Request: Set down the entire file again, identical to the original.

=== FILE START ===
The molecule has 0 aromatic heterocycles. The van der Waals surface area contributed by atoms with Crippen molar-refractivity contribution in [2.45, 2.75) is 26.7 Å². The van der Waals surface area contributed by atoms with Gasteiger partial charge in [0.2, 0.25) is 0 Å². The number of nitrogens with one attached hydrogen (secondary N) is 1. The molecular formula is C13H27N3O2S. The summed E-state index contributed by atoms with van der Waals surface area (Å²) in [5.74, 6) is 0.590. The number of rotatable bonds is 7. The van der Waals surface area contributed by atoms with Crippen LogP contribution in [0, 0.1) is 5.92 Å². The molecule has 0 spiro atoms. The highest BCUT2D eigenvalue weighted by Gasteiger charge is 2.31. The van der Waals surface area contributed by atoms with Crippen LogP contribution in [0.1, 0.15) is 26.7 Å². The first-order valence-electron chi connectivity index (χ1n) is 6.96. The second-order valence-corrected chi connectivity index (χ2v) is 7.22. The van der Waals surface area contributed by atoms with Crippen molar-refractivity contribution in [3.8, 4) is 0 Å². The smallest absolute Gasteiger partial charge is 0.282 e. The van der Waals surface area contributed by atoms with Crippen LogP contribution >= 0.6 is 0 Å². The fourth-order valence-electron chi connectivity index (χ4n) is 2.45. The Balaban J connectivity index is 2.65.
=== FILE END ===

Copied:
The molecule has 0 aromatic heterocycles. The van der Waals surface area contributed by atoms with Crippen molar-refractivity contribution in [2.45, 2.75) is 26.7 Å². The van der Waals surface area contributed by atoms with Gasteiger partial charge in [0.2, 0.25) is 0 Å². The number of nitrogens with one attached hydrogen (secondary N) is 1. The molecular formula is C13H27N3O2S. The summed E-state index contributed by atoms with van der Waals surface area (Å²) in [5.74, 6) is 0.590. The number of rotatable bonds is 7. The van der Waals surface area contributed by atoms with Crippen LogP contribution in [0, 0.1) is 5.92 Å². The molecule has 0 spiro atoms. The highest BCUT2D eigenvalue weighted by Gasteiger charge is 2.31. The van der Waals surface area contributed by atoms with Crippen LogP contribution in [0.1, 0.15) is 26.7 Å². The first-order valence-electron chi connectivity index (χ1n) is 6.96. The second-order valence-corrected chi connectivity index (χ2v) is 7.22. The van der Waals surface area contributed by atoms with Crippen molar-refractivity contribution in [3.8, 4) is 0 Å². The smallest absolute Gasteiger partial charge is 0.282 e. The van der Waals surface area contributed by atoms with Crippen LogP contribution >= 0.6 is 0 Å². The fourth-order valence-electron chi connectivity index (χ4n) is 2.45. The Balaban J connectivity index is 2.65.